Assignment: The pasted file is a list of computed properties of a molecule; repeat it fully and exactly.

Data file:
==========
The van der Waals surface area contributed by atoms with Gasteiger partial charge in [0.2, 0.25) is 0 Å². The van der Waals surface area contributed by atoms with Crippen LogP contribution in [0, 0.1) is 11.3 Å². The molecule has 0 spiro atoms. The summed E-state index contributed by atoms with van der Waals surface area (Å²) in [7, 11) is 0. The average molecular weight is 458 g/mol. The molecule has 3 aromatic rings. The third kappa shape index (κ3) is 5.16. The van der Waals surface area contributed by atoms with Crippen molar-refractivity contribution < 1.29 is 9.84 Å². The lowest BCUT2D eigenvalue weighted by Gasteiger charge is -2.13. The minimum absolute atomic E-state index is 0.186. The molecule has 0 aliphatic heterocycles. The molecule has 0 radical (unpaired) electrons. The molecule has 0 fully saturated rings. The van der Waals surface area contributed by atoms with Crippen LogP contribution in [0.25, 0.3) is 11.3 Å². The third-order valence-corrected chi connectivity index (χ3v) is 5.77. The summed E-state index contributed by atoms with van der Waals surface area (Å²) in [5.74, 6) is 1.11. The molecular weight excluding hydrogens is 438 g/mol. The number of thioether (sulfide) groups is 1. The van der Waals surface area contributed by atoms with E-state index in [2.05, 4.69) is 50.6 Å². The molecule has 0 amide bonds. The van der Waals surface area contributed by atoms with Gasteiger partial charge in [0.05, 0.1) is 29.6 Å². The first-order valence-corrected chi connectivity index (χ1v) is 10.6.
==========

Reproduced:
The van der Waals surface area contributed by atoms with Gasteiger partial charge in [0.2, 0.25) is 0 Å². The van der Waals surface area contributed by atoms with Crippen LogP contribution in [0, 0.1) is 11.3 Å². The molecule has 0 spiro atoms. The summed E-state index contributed by atoms with van der Waals surface area (Å²) in [7, 11) is 0. The average molecular weight is 458 g/mol. The molecule has 3 aromatic rings. The third kappa shape index (κ3) is 5.16. The van der Waals surface area contributed by atoms with Crippen molar-refractivity contribution < 1.29 is 9.84 Å². The lowest BCUT2D eigenvalue weighted by Gasteiger charge is -2.13. The minimum absolute atomic E-state index is 0.186. The molecule has 0 aliphatic heterocycles. The molecule has 0 radical (unpaired) electrons. The molecule has 0 fully saturated rings. The van der Waals surface area contributed by atoms with Crippen LogP contribution in [0.25, 0.3) is 11.3 Å². The third-order valence-corrected chi connectivity index (χ3v) is 5.77. The summed E-state index contributed by atoms with van der Waals surface area (Å²) in [5.74, 6) is 1.11. The molecular weight excluding hydrogens is 438 g/mol. The number of thioether (sulfide) groups is 1. The van der Waals surface area contributed by atoms with E-state index in [2.05, 4.69) is 50.6 Å². The molecule has 0 amide bonds. The van der Waals surface area contributed by atoms with Gasteiger partial charge in [0.05, 0.1) is 29.6 Å². The first-order valence-corrected chi connectivity index (χ1v) is 10.6.